Napoleon:Because the essence of a democracy is the ability to elect the people who represent you. … He’s not elected by me, and his decisions do not have to be affirmed by me. He has absolutely no allegiance to me as a taxpayer.

MT:So given the fact that you think that current law is unconstitutional, what do you think the role of the new mayor should be?

Napoleon:Well first of all, that’s already in process. There’s a federal case pending on the legitimacy of the emergency manager. The federal court will determine whether this person is there legally or not — not me, not anybody else. … If the federal court determines that Mr. Orr is here legally, then obviously he has to go about taking care of the city’s finances the way he determines that is in best interest, in his opinion, for the people of the city of Detroit. If that’s determined to be true and legitimate, then the role of the mayor, I think, is to do what the mayor does — manage the affairs of city government within the financial structure that Kevyn Orr creates, if he’s determined to be here legally.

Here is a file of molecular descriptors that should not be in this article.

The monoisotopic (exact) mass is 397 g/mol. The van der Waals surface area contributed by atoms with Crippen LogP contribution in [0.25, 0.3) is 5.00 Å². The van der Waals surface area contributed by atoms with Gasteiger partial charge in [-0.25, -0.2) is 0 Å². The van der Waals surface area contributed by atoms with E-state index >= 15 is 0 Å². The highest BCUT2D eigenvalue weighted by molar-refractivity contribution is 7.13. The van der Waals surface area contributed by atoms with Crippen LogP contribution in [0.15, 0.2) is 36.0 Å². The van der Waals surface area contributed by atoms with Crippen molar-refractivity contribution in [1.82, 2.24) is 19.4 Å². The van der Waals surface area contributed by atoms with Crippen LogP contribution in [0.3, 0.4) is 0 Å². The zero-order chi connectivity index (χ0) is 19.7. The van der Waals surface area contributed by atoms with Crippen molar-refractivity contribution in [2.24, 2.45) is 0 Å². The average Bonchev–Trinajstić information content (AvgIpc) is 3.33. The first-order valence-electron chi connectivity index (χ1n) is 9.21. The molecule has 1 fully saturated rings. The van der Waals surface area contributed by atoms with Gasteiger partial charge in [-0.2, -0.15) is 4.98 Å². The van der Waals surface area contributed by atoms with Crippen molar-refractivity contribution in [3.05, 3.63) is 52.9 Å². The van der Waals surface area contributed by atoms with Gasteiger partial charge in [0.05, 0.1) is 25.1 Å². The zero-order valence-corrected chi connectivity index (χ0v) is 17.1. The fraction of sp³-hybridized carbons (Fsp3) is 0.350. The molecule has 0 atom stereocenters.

MT:What will be your administration’s top three priorities if you get the job?

Napoleon:Public safety, blight and assisting the business community in creating jobs.

MT:And how long do you think people should expect before they see results in those priorities?

Napoleon:They should start seeing results immediately. That’s why you have a transition phase. So I think that immediately you should start seeing some improvement.

MT:Since this is your greatest area of expertise, what specifically would you do to address the crime problem that’s not being done now?